Mesenteric involvement is the main finding in 30-50% of patients with non-Hodgkin’s lymphomas (NHL). Diffuse large B cell lymphoma (DLBCL) is the most common type of lymphoma in adults (40-50% of NHL). Mesenteric lymphomas can reach a large size without causing clinical symptoms. The most common symptoms are abdominal pain and a palpable abdominal mass.
Systemic signs such as fever, night sweats and weight loss may be present in advanced stages. Mesenteric lymphoma may involve the small bowel by direct extension or mass effect. However, the majority of patients do not show signs of small bowel obstruction or bleeding or perforation.
Computed tomography (CT) is the gold standard for diagnosis and the characteristic appearance is the “sandwich sign” as a result of the infiltration of the leaves of the mesentery. Differential diagnosis includes carcinoma, sarcoma, carcinoid tumour, tuberculosis, Whipple disease and inflammatory bowel disease.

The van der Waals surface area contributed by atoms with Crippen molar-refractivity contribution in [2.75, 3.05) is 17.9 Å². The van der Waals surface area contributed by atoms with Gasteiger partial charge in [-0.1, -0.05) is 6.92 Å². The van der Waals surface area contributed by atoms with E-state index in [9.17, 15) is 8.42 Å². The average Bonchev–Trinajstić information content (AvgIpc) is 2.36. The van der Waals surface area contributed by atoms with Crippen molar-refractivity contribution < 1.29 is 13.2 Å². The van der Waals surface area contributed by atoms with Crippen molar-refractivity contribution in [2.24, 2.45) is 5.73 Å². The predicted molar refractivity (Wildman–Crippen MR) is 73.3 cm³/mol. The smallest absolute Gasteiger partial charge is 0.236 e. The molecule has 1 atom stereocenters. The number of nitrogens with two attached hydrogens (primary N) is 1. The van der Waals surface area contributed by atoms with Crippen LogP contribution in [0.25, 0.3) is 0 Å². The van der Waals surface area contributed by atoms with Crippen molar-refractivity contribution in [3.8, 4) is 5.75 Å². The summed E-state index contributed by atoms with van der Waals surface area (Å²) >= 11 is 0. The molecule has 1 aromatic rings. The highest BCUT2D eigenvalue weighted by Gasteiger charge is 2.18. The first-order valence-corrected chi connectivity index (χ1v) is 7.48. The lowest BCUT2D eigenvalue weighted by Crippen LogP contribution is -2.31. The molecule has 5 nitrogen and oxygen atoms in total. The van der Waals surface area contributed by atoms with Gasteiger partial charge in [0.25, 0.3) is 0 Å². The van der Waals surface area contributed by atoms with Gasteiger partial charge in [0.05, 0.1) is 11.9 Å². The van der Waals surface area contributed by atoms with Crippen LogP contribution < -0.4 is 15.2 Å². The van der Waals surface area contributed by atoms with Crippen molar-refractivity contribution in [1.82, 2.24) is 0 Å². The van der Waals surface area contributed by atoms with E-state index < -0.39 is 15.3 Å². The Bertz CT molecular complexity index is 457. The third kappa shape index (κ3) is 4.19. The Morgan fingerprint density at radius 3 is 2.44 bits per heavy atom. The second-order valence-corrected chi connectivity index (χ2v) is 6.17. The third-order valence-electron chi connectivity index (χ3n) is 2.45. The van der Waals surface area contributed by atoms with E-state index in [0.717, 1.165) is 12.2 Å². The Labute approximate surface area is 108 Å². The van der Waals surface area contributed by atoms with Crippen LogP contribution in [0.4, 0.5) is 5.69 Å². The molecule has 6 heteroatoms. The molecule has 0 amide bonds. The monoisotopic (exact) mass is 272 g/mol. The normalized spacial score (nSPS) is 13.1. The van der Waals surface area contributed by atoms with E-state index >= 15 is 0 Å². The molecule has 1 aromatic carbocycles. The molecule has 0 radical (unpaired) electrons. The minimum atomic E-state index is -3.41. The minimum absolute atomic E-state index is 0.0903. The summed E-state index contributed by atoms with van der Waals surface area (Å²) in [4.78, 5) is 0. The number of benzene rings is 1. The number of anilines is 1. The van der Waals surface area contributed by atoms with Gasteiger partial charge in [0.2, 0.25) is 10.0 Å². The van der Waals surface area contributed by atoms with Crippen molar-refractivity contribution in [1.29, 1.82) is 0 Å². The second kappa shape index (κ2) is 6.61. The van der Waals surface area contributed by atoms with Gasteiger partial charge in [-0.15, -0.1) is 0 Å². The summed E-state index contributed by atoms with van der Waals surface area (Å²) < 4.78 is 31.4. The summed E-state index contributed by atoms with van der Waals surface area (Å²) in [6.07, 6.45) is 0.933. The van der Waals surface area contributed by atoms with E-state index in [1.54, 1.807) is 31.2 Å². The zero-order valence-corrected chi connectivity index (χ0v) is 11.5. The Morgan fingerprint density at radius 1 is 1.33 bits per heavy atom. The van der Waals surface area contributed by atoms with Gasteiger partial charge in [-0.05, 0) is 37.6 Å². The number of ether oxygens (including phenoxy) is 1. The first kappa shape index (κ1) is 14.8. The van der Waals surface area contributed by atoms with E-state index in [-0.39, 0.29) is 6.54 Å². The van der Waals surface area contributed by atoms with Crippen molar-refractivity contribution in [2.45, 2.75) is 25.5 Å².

Although the CHOP regimen is considered the gold standard for treatment of patients with DLBCL, the addition of rituximab results in a significant improvement of the outcomes, with an increased rate of full response, decreased treatment failure and relapse rates, and improved event-free and overall survival.
An 84-year-old man with a medical history of diverticulosis and Diffuse Large B-Cell Lymphoma originated from a follicular lymphoma grade 3A diagnosed in 2010 and treated with chemotherapy. He came to the Emergency Department complaining of a 7-day history of hypogastric abdominal pain and fever. The blood test showed a high CRP with no leukocytosis. A CT scan was performed that showed an ischemia of a small bowel loop secondary to compression of the vascular supply by a mesenteric tumour compatible with mesenteric lymphoma (FIG1, FIG2).
An exploratory laparoscopy was performed and converted to open surgery due to distension of the small bowel. A purulent peritonitis was observed with small bowel perforation and ischemia of 1 meter of small bowel secondary to compression by the mesenteric mass. Resection of 1 meter of small bowel with primary anastomosis was performed.
The postoperative evolution was uneventful.